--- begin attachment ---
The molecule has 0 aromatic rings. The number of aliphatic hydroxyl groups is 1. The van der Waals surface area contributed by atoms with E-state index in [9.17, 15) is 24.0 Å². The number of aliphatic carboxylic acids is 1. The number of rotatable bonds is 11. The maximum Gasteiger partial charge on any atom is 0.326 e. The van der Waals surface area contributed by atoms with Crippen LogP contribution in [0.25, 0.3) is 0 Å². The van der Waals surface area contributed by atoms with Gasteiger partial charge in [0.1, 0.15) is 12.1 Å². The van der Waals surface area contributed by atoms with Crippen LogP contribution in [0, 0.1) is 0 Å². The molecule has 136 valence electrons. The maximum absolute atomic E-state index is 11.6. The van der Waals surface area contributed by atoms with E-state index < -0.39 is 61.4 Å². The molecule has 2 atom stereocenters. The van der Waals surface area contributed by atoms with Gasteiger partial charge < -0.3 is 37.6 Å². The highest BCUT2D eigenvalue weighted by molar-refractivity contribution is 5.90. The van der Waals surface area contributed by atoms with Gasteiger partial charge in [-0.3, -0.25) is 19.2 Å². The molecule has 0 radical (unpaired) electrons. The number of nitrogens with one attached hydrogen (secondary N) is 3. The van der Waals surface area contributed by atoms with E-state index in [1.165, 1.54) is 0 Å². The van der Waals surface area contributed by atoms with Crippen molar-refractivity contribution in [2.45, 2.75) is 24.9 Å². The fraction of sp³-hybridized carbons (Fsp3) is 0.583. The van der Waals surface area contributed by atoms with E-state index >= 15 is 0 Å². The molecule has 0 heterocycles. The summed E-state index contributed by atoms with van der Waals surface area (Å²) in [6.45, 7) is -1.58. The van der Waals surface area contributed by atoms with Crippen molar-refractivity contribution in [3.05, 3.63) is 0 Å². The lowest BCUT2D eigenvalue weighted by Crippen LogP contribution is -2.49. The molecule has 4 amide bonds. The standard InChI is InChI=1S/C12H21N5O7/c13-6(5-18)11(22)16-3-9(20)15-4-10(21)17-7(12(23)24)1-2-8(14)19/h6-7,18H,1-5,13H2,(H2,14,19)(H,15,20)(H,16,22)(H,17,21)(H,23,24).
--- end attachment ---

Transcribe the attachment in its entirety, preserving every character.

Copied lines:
The molecule has 0 aromatic rings. The number of aliphatic hydroxyl groups is 1. The van der Waals surface area contributed by atoms with E-state index in [9.17, 15) is 24.0 Å². The number of aliphatic carboxylic acids is 1. The number of rotatable bonds is 11. The maximum Gasteiger partial charge on any atom is 0.326 e. The van der Waals surface area contributed by atoms with Crippen LogP contribution in [0.25, 0.3) is 0 Å². The van der Waals surface area contributed by atoms with Gasteiger partial charge in [0.1, 0.15) is 12.1 Å². The van der Waals surface area contributed by atoms with Crippen LogP contribution in [0, 0.1) is 0 Å². The molecule has 136 valence electrons. The maximum absolute atomic E-state index is 11.6. The van der Waals surface area contributed by atoms with E-state index < -0.39 is 61.4 Å². The molecule has 2 atom stereocenters. The van der Waals surface area contributed by atoms with Gasteiger partial charge < -0.3 is 37.6 Å². The highest BCUT2D eigenvalue weighted by molar-refractivity contribution is 5.90. The van der Waals surface area contributed by atoms with Gasteiger partial charge in [-0.3, -0.25) is 19.2 Å². The molecule has 0 radical (unpaired) electrons. The number of nitrogens with one attached hydrogen (secondary N) is 3. The van der Waals surface area contributed by atoms with E-state index in [1.165, 1.54) is 0 Å². The van der Waals surface area contributed by atoms with Crippen molar-refractivity contribution in [2.45, 2.75) is 24.9 Å². The fraction of sp³-hybridized carbons (Fsp3) is 0.583. The van der Waals surface area contributed by atoms with E-state index >= 15 is 0 Å². The molecule has 0 heterocycles. The summed E-state index contributed by atoms with van der Waals surface area (Å²) in [6.45, 7) is -1.58. The van der Waals surface area contributed by atoms with Crippen molar-refractivity contribution in [3.05, 3.63) is 0 Å². The lowest BCUT2D eigenvalue weighted by Crippen LogP contribution is -2.49. The molecule has 4 amide bonds. The standard InChI is InChI=1S/C12H21N5O7/c13-6(5-18)11(22)16-3-9(20)15-4-10(21)17-7(12(23)24)1-2-8(14)19/h6-7,18H,1-5,13H2,(H2,14,19)(H,15,20)(H,16,22)(H,17,21)(H,23,24).